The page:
Making a CV that helps

Published: Thursday, September 01, 2011    

Oasis Living's guide to navigating the job market, resumes, keeping sane at work, and more

Last month, Oasis Living debuted its Human Resources series, where we jumped into the deep end of tried-and-true HR insider knowledge to help you land your next gig, make the most of your current one, or leave that old job with poise and grace. We've already gotten some helpful advice and great questions through, and we're hoping for more input from readers as our series continues.

For September, we're focusing on square one: your CV and cover letter.

Reader Larla Anne Landicho, who has been in HR and recruiting for over a decade in the UAE and beyond, sums it up perfectly in her email to OL. She states that, "having a really good resume starts it all. First impressions last." We couldn't have said it better ourselves. In fact, of all of the career and job search topics we'll be covering in our series, this one might be the most important. This is because your CV is representative of you and the kind of work that you do, and first impressions last.

That said, there are a few tricks to ensure that your CV and cover letter are the ones that get the attention of the HR professionals and hiring managers. The watchwords when it comes to such introductory documents are clarity, content, length, and mirroring. That, and absolutely, under no circumstances, ever, should there be typos or other mistakes in your CV or cover letter. We cannot stress this point enough. Submitting a CV or cover letter that includes mistakes of any kind is like telling potential employers, "Your job isn't that important to me." Again, these documents are a little snippet of who you are, and what kind of employee you might be. You want to put your best foot forward.

After you've run Spell Check and had a friend double-check your work, think about how your CV looks. This includes everything from correct formatting on computer screens to how the document is organized. Most word formatting programs include CV templates, which can be a great place to find some basic structure and outlines for resumes. Be careful of simply plugging your information into a boring, standard template, though, as doing this can indicate a distinct lack of creativity and hard work. Have you noticed how arduous a process it is to slog through many companies' online application processes these days? HR people do this on purpose, to see which applicants are willing, right off the bat, to put in the time and effort to work for their company. Your resume should indicate the same level of dedication and ingenuity.

Also, crisp, clear, and identically presented information is very important. It helps to use small pieces of information outlined by bullet points or numbers instead of writing paragraph after paragraph, which can seem daunting to busy recruiters. And, whatever format you decide to use for, say, employment dates, should be used identically throughout the document. Switching up your formatting style is confusing and, again, indicates that you may not have a careful eye for quality and detail (which many employers look for in their new hires).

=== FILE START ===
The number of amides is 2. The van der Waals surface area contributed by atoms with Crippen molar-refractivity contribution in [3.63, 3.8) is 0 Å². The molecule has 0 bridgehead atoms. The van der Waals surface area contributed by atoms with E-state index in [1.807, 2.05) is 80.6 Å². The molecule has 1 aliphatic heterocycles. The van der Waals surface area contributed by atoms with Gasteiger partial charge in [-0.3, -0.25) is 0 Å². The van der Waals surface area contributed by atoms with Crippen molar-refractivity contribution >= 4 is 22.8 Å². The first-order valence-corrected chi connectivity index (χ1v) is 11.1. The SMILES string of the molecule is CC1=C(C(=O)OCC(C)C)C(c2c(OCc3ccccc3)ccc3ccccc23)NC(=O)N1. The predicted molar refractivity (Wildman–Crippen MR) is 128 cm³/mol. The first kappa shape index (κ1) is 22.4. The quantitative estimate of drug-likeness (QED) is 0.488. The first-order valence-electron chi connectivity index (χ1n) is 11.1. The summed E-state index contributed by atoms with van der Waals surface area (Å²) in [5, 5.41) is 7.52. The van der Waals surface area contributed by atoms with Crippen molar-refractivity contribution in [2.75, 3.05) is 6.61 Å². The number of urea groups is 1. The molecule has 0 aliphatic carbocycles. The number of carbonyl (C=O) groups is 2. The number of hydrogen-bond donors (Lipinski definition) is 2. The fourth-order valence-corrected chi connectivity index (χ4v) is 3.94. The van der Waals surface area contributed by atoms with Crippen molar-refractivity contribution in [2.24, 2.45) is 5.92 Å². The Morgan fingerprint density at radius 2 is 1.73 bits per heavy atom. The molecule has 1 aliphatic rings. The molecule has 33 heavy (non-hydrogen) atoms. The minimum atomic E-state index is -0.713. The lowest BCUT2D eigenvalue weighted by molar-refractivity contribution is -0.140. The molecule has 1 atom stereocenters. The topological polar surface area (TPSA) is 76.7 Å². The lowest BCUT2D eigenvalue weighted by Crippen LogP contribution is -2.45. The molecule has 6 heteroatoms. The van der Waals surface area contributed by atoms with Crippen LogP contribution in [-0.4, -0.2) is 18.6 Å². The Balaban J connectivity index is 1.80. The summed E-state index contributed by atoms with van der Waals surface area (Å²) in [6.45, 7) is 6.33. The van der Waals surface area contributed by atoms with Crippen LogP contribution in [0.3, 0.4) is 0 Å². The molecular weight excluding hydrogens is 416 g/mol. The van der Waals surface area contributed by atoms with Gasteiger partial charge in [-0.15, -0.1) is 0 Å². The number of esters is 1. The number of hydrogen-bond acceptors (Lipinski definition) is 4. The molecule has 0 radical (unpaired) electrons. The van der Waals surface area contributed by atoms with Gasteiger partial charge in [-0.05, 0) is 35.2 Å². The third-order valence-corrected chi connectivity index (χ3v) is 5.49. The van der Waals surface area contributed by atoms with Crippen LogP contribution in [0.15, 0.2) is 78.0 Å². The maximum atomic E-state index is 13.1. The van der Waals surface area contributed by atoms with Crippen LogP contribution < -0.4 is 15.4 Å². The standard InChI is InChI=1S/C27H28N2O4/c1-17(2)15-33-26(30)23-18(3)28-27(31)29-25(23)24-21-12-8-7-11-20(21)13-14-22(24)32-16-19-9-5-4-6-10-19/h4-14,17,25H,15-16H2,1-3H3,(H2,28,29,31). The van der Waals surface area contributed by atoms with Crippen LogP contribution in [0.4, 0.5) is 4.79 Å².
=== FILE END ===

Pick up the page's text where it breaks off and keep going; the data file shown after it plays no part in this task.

Next, you need to consider how long your documents are. Ms. Landicho continued her email by indicating that your resume "should be detailed yet concise." It helps to keep in mind that HR professionals are often totally swamped with resumes. If you send the hiring manager a seven-page dissertation on your life's history, there's a very good chance that it simply won't be read. If you whittle down your relevant experience, however, into one to two clearly and cleverly written pages, your friendly HR professional will already like you for having saved her bundles of time.

Ms. Landicho also advises that content for your resume includes not only relevant work history, employers, and dates, but that it should also include a brief "job description, as this is where employers look to see if you have the experience in the job that you are applying for." In fact, she says that this is the area where most of her applicants have issues. One good way to combat this is to, very literally, take words, descriptions, and other information from the job description to which you are applying, and drop that into your CV or cover letter. Essentially, you are mirroring the language of the job description and the company, which indicates to the HR team that you've done your homework, are genuinely interested in that particular job, and are a self-starter when it comes to research and finding out information. Plus, nothing gets your cover letter or resume deleted faster than applying for, say, a training position with a resume that clearly indicates "objective: to secure an executive assistant position." If you take the time to make your resume match the description of the position you're applying for (while being honest about your experience, of course), you'll fare much better in your job search.

We know this is a lot to take in, but in the end, it just comes down to having an honest look at your CV, and taking the time to really make it shine. If it helps you, get a friend to take an objective look at it, then consider a few questions: What does it say about you? It is well organized? Is all of the information presented accurately? Does the formatting look identical throughout the document? Did you clearly but concisely outline the duties of your former roles? Does the CV reflect the particular position and company to which you're applying?

Based on this CV, would you hire you?

If you have any thoughts or advice on creating great CVs and cover letters, we'd love to hear it at

Until then, we'll see you next month!

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